Ever since he stood in front of a microphone, audiences have had a fascination with the life and music of Johnny Cash
There is something almost inexplicable in the magnetism of a man who simply had the courage to be himself, to be outspoken, to show his broken-ness and his struggle. Daniel Thompson presents In Solitary, an intimate portrait of The Man in Black.
Although Thompson has spent the last four years at the helm of Johnny Cash the Concert, his new show is a very different kind of tribute. It’s quieter and more intimate and features just Thompson and one accompanist.
Thompson is looking forward to the opportunity to present something that shows another side of Cash.
‘It’s really exciting to tell a few more stories. The whole idea of this show is to give people a bit more of an insight into what he was about – after all, the stories, they are all in his music!’
So what are the stories?
‘One of the great ones is the Sunday Morning Coming Down that Kris Kristopherson wrote. Kristopherson borrowed a helicopter and landed it on Cash’s front lawn and handed him a tape of his songs – and from that moment on they were lifelong friends.
‘I think the music of Cash was as country as you can get,’ says Thompson, who admits that people who don’t love country still love Cash. ‘But it’s not about the genre – it’s about the truth they find in his music.
‘He was a guy who was not afraid to talk about things. He got into trouble for that but he didn’t care. I see him as an outlaw from popular convention. It could have meant his career when he chose to speak out about Vietnam in the 60s and the way the country was treating the returned soldiers. He was supportive of the troops that came back and called his country on how they turned their back. He was also outspoken about the treatment of Native Americans. He did a whole album about it.’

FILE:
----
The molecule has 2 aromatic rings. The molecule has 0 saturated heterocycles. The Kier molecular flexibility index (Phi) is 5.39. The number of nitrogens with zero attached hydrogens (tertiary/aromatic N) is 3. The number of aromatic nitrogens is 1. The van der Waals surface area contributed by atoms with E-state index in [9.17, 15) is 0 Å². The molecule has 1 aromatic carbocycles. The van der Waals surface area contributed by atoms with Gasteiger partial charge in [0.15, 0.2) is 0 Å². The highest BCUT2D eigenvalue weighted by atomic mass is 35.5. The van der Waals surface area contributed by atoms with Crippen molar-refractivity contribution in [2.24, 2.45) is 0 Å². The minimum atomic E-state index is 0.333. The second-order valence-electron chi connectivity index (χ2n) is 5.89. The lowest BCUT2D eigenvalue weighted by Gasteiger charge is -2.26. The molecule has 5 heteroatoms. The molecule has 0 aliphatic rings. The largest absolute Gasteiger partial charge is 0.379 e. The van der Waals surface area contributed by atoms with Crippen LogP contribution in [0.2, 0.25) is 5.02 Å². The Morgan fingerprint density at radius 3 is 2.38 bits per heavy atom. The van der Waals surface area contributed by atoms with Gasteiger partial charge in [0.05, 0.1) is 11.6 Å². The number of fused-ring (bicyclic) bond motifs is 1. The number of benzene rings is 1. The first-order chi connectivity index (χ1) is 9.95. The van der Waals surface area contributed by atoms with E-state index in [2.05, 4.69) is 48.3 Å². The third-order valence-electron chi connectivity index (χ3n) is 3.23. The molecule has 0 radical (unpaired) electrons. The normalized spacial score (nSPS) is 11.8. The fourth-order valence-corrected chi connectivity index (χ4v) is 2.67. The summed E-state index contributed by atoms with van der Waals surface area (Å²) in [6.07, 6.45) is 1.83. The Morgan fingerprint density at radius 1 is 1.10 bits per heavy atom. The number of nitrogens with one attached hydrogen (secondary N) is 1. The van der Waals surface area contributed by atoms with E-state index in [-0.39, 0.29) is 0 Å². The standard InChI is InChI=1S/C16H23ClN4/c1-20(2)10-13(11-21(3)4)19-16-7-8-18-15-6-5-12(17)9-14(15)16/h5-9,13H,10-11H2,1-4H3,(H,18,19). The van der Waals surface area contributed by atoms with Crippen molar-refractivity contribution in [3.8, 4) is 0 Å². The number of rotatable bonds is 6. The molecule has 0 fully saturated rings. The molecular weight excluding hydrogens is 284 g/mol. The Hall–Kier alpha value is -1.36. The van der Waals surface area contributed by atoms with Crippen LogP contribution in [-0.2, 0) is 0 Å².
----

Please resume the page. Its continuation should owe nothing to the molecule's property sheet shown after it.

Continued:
Cash was a champion of the underdog, and very often he let people think that he was a bit of an underdog as well.
‘He let people believe he was a hardened criminal – that he’d spent time in lockup; it didn’t matter whether it was true or not – the thing about it was that he understood what it was about and when he walked into maximum security prisons he didn’t talk down to the inmates. His appeal was across all ages and all walks of life, he was able to speak to everybody.
‘I tell the story from an artist’s point of view. I am not trying to be Johnny Cash, I am paying tribute; I am not impersonating him. We try to sing the songs in the style of Cash, with a similar voice, in a black suit… He was a seriously flawed character, but he wasn’t afraid to stand up and say, look this is me, addictions and all. I think there was some attraction to being not perfect…’
Catch In Solitary with Daniel Thompson at the Byron Community Centre on Friday and Saturday in Lismore at the Star Court Theatre.